Colman’s arrival in the wing—in fact, there were two arrivals, the first having gone unnoticed—made him famous. He often told the story himself, in an awkward sort of way, laughing and revealing cigar-stained teeth.
He had been in a National Guard wing at a base in northern Japan—Misawa, I think. I have never been there, but I know the drabness, the cold of the mornings. They were flying dangerous, repeated raids on enemy supply lines. Coming back from a mission one day he had what he claimed was a mechanical problem and landed at our field. While the mechanics were unhurriedly attending to his airplane—it was an F-84, exotic to them, with straight wings and heronlike landing gear—he made his way to wing headquarters, not far from the line. There he asked to see the wing commander. For what reason, they said, and who was he? It was concerning a transfer. He was Captain Philip Colman.
The wing commander looked like a fading jockey and had the uncommon name of Thyng. He had piercing blue eyes and wore eagles that, because of his smallness, seemed doubly large. I can hear his voice as his plane suddenly whips over on its back, “MiGs below us, fellows!” Down we go.
Colman stood before him with a respectfulness untinged by the least subservience. He was, after all, only tossing the dice. He was that dauntless figure, a free man. Soldier, yes, but only occasional soldier. It was all somehow implicit in the crispness of his salute, his effort to be unsmiling, his stained flying suit. He was an experienced fighter pilot and an ace in China, which had been only seven years earlier. At the moment, he explained, he was in fighter-bombers, which was a waste of his talent; he would like to come to the Fourth.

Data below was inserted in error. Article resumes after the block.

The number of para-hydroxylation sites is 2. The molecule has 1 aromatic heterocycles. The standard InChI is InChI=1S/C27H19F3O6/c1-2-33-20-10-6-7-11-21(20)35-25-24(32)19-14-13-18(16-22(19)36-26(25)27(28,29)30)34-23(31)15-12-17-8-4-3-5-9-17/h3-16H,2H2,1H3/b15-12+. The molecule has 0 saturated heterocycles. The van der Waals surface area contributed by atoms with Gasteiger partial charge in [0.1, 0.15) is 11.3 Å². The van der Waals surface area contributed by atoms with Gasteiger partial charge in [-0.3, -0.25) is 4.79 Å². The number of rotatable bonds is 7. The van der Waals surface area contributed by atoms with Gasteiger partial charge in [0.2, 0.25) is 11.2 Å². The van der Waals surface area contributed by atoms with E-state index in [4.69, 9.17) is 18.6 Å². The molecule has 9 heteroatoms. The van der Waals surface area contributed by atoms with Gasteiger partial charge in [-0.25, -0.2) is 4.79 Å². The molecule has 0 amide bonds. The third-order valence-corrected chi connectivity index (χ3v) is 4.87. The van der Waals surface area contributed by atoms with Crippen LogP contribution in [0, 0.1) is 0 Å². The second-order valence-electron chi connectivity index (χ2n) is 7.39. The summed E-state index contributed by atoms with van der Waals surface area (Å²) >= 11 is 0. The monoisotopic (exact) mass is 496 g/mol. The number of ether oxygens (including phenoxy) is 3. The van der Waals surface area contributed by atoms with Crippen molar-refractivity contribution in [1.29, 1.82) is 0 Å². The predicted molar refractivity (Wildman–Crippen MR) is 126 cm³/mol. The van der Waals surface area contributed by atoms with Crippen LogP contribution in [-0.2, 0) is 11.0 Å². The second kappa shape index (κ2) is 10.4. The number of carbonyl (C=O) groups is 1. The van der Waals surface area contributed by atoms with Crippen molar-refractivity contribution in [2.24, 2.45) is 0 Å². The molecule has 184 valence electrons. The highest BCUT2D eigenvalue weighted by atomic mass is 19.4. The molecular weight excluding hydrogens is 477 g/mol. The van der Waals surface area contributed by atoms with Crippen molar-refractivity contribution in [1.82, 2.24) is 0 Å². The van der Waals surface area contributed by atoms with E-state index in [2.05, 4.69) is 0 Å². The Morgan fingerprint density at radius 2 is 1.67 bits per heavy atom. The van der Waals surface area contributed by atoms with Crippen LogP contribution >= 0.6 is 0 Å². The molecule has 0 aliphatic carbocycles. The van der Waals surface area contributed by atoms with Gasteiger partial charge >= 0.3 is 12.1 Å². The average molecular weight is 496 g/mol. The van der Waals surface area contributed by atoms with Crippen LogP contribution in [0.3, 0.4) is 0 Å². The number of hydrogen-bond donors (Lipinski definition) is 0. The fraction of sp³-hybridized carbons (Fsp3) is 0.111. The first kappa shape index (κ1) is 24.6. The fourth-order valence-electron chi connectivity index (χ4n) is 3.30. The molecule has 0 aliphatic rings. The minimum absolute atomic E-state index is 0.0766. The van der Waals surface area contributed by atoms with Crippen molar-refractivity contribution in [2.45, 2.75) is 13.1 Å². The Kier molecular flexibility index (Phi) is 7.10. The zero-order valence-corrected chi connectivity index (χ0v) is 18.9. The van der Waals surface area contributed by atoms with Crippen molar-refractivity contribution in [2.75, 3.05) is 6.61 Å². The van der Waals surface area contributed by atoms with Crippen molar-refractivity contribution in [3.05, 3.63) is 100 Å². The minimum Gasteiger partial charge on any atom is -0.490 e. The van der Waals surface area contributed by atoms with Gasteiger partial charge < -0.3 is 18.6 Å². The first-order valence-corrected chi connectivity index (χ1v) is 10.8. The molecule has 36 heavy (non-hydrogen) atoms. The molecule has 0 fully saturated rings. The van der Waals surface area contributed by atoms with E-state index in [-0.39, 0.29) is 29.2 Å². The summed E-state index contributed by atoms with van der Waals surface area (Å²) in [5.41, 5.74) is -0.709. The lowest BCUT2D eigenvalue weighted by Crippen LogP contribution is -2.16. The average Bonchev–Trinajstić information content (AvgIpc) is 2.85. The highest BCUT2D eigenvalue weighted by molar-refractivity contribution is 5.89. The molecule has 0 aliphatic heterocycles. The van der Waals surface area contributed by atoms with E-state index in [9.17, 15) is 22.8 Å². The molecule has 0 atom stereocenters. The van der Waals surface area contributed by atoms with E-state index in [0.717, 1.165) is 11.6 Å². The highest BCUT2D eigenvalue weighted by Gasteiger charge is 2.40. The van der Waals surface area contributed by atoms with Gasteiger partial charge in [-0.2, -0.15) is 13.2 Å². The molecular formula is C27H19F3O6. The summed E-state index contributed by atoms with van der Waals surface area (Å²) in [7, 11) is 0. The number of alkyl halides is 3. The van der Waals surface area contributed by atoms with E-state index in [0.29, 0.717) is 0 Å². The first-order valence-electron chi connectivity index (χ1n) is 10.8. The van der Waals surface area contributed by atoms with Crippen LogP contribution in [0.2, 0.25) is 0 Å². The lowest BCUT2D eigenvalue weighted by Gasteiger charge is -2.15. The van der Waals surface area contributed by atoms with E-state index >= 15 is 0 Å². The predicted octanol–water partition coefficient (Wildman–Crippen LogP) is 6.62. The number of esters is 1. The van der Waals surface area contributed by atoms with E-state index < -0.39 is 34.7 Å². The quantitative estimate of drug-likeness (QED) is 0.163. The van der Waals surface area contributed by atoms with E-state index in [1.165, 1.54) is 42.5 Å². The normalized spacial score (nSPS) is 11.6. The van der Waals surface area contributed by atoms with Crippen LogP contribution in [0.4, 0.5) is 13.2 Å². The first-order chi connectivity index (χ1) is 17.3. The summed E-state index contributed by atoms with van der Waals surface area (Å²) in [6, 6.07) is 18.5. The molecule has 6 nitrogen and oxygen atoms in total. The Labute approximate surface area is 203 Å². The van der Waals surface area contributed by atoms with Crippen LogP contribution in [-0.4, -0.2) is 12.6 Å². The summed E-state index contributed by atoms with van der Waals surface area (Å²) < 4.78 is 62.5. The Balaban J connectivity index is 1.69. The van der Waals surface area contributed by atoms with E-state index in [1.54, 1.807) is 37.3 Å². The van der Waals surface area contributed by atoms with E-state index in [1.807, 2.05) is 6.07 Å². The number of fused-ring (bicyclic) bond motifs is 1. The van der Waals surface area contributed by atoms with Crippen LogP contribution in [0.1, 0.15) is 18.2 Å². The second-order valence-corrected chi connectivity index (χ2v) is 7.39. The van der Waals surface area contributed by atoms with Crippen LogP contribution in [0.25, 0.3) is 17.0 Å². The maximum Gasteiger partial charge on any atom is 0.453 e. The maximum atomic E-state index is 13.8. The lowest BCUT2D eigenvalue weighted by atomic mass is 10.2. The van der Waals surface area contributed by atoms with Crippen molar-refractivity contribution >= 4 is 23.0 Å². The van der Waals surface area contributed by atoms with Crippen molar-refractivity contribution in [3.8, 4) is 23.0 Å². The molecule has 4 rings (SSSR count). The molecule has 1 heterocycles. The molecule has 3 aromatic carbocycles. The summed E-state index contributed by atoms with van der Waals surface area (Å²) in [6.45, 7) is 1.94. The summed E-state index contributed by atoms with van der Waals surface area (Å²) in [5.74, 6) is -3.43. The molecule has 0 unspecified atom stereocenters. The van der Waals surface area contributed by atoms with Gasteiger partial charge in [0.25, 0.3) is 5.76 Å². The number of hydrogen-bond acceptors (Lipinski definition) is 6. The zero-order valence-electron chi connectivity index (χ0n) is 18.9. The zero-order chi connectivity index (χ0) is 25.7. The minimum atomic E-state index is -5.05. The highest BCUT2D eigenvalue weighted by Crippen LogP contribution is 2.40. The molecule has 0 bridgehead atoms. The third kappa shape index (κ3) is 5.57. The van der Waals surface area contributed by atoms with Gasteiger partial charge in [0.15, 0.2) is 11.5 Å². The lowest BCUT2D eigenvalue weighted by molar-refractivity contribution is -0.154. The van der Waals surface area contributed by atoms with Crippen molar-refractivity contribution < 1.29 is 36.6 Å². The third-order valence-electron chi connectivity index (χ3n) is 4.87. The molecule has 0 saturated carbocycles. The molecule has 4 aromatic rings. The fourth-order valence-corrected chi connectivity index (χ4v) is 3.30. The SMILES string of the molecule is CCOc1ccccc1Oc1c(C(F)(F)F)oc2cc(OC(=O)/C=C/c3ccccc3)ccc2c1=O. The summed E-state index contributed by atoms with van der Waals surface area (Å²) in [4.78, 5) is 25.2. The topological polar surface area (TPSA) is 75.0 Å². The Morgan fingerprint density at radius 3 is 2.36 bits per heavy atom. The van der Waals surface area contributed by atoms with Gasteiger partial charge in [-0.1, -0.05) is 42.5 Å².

Thyng was always on the lookout for able men. Did he have any time in the F-86? he asked Colman. Yes, sir, Colman said, about two hundred hours. He actually had none and had merely picked a figure that seemed probably. Thyng, impressed, told him to leave his name and other details with the adjutant and he would see what could be done.
A few weeks later orders for the transfer came through and Colman left for Korea carrying, at his own suggestion, his flight records with him. These records, sometimes sent separately, are a pilot’s full credentials and are sacred. They list everything—every flight, date, weather, type of aircraft. En route to Korea, Colman slid open the window of the transport plane and casually dropped his dossier into the sea. The pages, torn apart, slid under. Fishes nosed at the Japanese planes shot down, night flights in Georgia and Florida, railing cuts near Sinuiju, the entirety.
In the new squadron, the one I was soon afterwards to join, Colman was asked for his records. They were being mailed, he said blandly. In the meantime, for convenience, he offered a rough breakdown of his time, very close to the fact but including several hundred hours in the F-86. Like the bill in a fine restaurant, it was an impressive sum.
Airplanes are the same in the way that ships and automobiles are the same; they are similar but there are also specifics. On his first flight Colman climbed into the cockpit and after a few minutes beckoned the crew chief to him. It had been awhile since he’d flown this model and he didn’t want to make a mistake; why didn’t the chief show him the correct way to start the engine? he asked. The rest was easy—radio, controls, instruments, all these were the usual. He taxied out behind his leader and off they went on a local flight. They were carrying drop-tanks but Colman hadn’t found out how to turn them on. As they were flying along about forty minutes later, he saw every needle wilt. His engine had stopped.
He had a flame-out, he reported.
“Roger,” the leader said. “Try an air start.”